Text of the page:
Key Money

Requiring key money is not legal.

Post-dated Cheques

Landlords can legally request post-dated cheques if it is specified in the Residential Lease.

Renewal of a Lease

If a fixed-term lease has come to an end and the two parties involved have not negotiated and the landlord accepts the rent, the lease automatically become a month-to-month tenancy. When it comes to a periodic lease (one that is year-to-year or month-to-month), the tenancy is automatically renewed as the same unless proper notification of termination has been served to the tenant.

Terminating a Tenancy (Lease): Notice and Timing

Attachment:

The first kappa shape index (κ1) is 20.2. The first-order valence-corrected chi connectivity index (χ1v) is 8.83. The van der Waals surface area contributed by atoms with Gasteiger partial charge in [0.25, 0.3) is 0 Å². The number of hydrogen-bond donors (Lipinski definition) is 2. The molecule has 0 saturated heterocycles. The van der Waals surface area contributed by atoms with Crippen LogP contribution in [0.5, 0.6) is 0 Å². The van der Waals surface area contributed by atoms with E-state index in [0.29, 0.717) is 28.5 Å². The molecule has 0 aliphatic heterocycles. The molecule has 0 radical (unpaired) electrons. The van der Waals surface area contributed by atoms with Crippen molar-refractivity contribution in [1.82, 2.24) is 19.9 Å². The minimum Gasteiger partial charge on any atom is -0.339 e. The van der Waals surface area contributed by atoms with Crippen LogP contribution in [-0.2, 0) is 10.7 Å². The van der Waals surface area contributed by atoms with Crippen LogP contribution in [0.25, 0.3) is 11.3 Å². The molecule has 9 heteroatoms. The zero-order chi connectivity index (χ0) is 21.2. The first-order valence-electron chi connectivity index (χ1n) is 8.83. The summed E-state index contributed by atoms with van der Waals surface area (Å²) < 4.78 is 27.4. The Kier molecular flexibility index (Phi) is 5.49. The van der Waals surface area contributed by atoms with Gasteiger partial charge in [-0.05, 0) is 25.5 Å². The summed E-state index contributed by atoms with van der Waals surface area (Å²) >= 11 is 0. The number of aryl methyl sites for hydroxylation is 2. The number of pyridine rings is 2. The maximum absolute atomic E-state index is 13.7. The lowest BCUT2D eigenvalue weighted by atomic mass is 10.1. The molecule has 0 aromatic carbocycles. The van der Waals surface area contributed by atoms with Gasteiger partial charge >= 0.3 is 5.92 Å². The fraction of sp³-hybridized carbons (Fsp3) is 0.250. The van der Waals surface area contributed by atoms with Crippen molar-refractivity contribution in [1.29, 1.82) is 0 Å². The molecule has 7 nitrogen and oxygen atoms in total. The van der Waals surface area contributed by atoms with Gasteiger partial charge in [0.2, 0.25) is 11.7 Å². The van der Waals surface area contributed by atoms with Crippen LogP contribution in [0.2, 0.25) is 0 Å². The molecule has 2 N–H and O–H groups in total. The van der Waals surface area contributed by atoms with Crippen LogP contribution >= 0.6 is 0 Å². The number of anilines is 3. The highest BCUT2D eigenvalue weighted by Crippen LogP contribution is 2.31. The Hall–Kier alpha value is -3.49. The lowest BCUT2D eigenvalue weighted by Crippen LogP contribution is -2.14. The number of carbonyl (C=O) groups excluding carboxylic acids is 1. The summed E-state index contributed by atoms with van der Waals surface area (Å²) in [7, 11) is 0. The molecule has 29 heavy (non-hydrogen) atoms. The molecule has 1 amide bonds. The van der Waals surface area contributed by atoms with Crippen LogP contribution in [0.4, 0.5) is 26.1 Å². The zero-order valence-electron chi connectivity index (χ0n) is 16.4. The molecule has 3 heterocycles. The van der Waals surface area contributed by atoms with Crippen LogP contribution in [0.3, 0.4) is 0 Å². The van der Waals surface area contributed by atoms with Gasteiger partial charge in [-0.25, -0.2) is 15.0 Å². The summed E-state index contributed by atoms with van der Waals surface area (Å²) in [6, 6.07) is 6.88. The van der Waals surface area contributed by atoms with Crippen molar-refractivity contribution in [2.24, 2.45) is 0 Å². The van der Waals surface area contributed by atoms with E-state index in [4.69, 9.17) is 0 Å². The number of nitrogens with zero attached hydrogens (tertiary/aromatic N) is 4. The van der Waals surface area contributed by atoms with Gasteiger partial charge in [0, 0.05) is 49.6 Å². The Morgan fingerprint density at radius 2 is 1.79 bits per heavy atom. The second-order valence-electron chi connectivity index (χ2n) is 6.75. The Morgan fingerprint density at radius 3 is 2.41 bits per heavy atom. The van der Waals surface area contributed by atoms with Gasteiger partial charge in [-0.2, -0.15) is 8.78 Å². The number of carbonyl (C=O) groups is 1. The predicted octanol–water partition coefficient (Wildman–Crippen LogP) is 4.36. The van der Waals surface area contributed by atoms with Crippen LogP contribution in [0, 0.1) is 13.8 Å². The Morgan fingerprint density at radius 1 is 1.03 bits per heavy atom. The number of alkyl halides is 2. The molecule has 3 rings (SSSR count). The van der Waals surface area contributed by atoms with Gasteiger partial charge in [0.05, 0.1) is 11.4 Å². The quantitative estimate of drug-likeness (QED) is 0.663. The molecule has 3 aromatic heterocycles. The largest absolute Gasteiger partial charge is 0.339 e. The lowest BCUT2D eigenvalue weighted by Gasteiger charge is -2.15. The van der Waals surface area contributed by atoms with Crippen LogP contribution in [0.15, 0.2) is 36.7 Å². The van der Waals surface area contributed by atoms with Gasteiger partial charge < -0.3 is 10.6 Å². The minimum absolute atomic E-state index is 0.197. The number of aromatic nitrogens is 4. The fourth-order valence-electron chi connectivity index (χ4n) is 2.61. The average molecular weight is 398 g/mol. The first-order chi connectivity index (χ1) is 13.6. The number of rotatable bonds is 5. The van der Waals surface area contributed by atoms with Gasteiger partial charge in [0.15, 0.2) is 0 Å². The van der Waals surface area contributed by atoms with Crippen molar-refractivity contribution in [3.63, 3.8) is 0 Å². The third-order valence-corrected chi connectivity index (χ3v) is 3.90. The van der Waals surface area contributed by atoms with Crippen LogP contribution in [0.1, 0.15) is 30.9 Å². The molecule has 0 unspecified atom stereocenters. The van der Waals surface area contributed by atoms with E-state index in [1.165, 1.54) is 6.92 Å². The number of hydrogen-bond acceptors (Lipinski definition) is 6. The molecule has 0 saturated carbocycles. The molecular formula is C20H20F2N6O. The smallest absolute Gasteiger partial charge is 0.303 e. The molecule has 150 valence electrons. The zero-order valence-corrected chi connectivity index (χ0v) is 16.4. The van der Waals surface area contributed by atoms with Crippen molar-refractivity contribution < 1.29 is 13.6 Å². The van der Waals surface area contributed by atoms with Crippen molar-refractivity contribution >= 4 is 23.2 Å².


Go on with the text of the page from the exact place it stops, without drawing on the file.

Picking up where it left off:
In New Brunswick, the end of a fixed-term lease is an adequate reason to end the tenancy. The contract comes to an end on the date that is specified in the rental agreement. The tenant does not automatically have the right to keep renting the property after that date unless there is a negotiation in advance to extend the tenancy or the landlord accepts payment in exchange for renting the property once the fixed-term tenancy has ended, which not the case in a majority of other provinces and territories. The landlord does not have to give any type of notice to terminate a lease if it ends on a specific date; a lease for a fixed-term ends automatically at the end of the term. In order to end a month-to-month tenancy, there is a period of one full rental month required; in a year-to-year tenancy, a total of 3 month’s notice must be given. Termination of a long-term tenancy (constituting 5 years or more) requires the tenant to give the landlord one month’s notice. The landlord must give 3 month’s notice as well as a valid reason in order for the tenancy to be terminated. Some of the reasons for termination include a family member moving in, major renovation work, building changes to commercial or recreational use.